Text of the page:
Giants' Quarterback Question Won't Distract Packers

While the Packers have to spend some time this week watching film of the New York Giants’ two quarterbacks - starter Eli Manning and backup Jared Lorenzen - their defensive preparation isn’t focused as much on any individual as on the Giants’ scheme. - More Audio | Video | Packers-Giants Game Center


While the Packers have to spend some time this week watching film of the New York Giants' two quarterbacks - starter Eli Manning and backup Jared Lorenzen - their defensive preparation isn't focused as much on any individual as on the Giants' scheme.

It's unclear whether Manning will play on Sunday after sustaining a shoulder injury last week in Dallas. Medical reports have indicated there is no structural damage to his right (throwing) shoulder, so his availability likely will come down to how he feels on Sunday morning.

If he can't play, Lorenzen would start in his place. Lorenzen replaced Manning for the conclusion of last week's game in Dallas, though Manning said that if the Giants had been within one score, he would have gone back in to try to win the game.

But rather than try to guess which quarterback it will be, the Packers are simply focusing on the Giants' offense (which will be missing starting running back Brandon Jacobs, who has a knee injury), and they're putting together a game plan based on that, and not the quarterback.

"You just have to spend a little extra time, but it doesn't really change what happens in terms of what they do schematically," defensive end Aaron Kampman said of the quarterback dilemma. "Maybe a few plays here and there, but really, it's going to be the same offense."

Giants head coach Tom Coughlin said Manning did not practice on Wednesday but took some snaps and did some throwing on the side, so the team is hopeful he'll be able to play. Manning, the younger brother of Indianapolis quarterback Peyton Manning, apparently has never missed a game due to injury at any level of football, including a streak of 42 consecutive games played as a pro.

The uncertainty puts the Packers in a bit of a tough spot because should Manning sit out, Lorenzen is an entirely different type of quarterback. At 6-foot-4 and 285 pounds, Lorenzen is built like a defensive end and may not be very mobile in the pocket, but he's not exactly easy to tackle. He's also left-handed, which changes where his so-called blind side is.

"We'll have to buckle up our helmets because that's a big guy," said defensive end Cullen Jenkins, who's 6-2, 303. "I anticipate him being kind of hard to bring down."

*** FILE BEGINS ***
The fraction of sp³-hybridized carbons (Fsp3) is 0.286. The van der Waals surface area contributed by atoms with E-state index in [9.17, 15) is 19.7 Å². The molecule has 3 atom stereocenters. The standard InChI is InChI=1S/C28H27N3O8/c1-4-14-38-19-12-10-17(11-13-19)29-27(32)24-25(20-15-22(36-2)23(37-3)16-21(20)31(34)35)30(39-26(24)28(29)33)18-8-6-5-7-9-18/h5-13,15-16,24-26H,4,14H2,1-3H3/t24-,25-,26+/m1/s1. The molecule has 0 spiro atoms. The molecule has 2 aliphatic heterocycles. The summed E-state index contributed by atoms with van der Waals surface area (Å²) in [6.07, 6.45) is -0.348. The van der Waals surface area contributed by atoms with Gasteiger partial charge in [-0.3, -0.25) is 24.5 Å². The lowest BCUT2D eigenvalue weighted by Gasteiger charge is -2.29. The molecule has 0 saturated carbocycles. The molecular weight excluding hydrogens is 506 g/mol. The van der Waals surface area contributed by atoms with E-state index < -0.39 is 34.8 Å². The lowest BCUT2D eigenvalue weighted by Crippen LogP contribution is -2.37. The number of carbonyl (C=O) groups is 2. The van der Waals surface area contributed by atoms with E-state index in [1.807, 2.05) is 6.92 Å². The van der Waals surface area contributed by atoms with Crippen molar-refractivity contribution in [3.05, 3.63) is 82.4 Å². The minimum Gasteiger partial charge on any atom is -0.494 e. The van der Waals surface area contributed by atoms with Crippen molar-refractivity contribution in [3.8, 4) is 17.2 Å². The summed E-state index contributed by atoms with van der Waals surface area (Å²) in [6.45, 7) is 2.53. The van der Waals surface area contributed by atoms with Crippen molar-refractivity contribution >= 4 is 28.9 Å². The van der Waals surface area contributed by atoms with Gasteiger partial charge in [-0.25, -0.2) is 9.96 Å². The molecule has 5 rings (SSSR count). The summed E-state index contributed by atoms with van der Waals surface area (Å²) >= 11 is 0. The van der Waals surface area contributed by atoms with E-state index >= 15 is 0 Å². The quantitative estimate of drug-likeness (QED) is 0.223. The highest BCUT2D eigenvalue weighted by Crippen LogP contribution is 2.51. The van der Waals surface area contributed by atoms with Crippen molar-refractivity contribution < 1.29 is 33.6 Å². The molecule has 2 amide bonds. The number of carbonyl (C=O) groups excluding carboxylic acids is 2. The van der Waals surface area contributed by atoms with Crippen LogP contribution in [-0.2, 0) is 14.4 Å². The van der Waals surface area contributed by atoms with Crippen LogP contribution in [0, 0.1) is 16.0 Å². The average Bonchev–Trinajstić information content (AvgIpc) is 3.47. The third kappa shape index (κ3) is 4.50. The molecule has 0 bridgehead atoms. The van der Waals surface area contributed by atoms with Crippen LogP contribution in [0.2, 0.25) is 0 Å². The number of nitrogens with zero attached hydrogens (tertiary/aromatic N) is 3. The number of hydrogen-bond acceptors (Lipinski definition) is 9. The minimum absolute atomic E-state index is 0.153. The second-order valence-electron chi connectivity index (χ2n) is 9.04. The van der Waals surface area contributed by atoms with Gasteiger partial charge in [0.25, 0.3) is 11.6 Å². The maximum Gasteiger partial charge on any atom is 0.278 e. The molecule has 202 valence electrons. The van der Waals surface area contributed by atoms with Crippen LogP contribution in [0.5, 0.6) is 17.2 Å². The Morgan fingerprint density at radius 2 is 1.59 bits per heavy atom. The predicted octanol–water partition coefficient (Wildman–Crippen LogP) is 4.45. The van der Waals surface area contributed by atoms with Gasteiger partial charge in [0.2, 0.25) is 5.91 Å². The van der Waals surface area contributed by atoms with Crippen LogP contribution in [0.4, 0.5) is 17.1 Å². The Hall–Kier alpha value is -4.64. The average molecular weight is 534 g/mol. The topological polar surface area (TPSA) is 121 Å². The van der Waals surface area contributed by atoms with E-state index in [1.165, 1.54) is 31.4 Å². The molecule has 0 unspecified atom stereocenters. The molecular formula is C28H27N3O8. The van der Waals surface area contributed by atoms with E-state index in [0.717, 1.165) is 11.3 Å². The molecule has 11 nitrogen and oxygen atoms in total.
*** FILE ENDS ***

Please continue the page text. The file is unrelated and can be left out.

A third-year pro out of Kentucky, Lorenzen has a strong arm, which Head Coach Mike McCarthy recalled noticing when he studied him coming out for the 2004 NFL Draft. The Giants also have used him as a short-yardage quarterback to run sneaks, including once in the playoffs last year.

"Because of his body structure, he's so thick, he can take a blow like nobody's business," Coughlin said.

{sportsad300}While Lorenzen's size is certainly unusual for a quarterback, make no mistake about the kind of athlete he is. He finished his career at Kentucky as the school's all-time leader in completions, passing yardage and touchdowns.

"I remember watching Jared play in college," Brett Favre said. "He's a heck of a player, he moves around well. Yeah he's big and it makes for funny conversation, but the guy can play."

As a lefty, Lorenzen would likely run any bootleg passes the opposite direction as Manning, and his first move in scrambling will likely be to his left rather than his right. But other than that, the Packers aren't concerned about making major defensive adjustments if they're facing Lorenzen.

"Conceptually what they do in their one-back run game, how they throw the football, I don't think that's going to change a whole lot," McCarthy said. "So that's really what we're preparing for."

One difference, according to nickel cornerback Jarrett Bush, could be Lorenzen's comfort level with the receivers behind starters Plaxico Burress and Amani Toomer on the depth chart. David Tyree is out for this game, but rookies Steve Smith and Anthony Mix, along with Sinorice Moss, have probably worked with Lorenzen plenty.

"In the preseason, the backup quarterback plays with backup receivers, therefore he might have a little more chemistry with the backups instead of Plaxico and Amani Toomer," Bush said. "But for the most part, we have to cover the same. We can't change our mindset, and keep building from what we've got going now."

The Giants also may have to lessen the volume in the game plan if they go with Lorenzen, who would be making his first NFL start. But seasoned veteran or raw newcomer, there's no better way to try to rattle a quarterback than with steady pressure, and the Packers plan to bring that no matter who is throwing the ball.

"It doesn't matter because up front we're trying to get after every quarterback," Jenkins said. "We feel like we're one of the best pass rushing D-lines if not the best, and we're trying to get after every quarterback to make it easier for the guys behind us."

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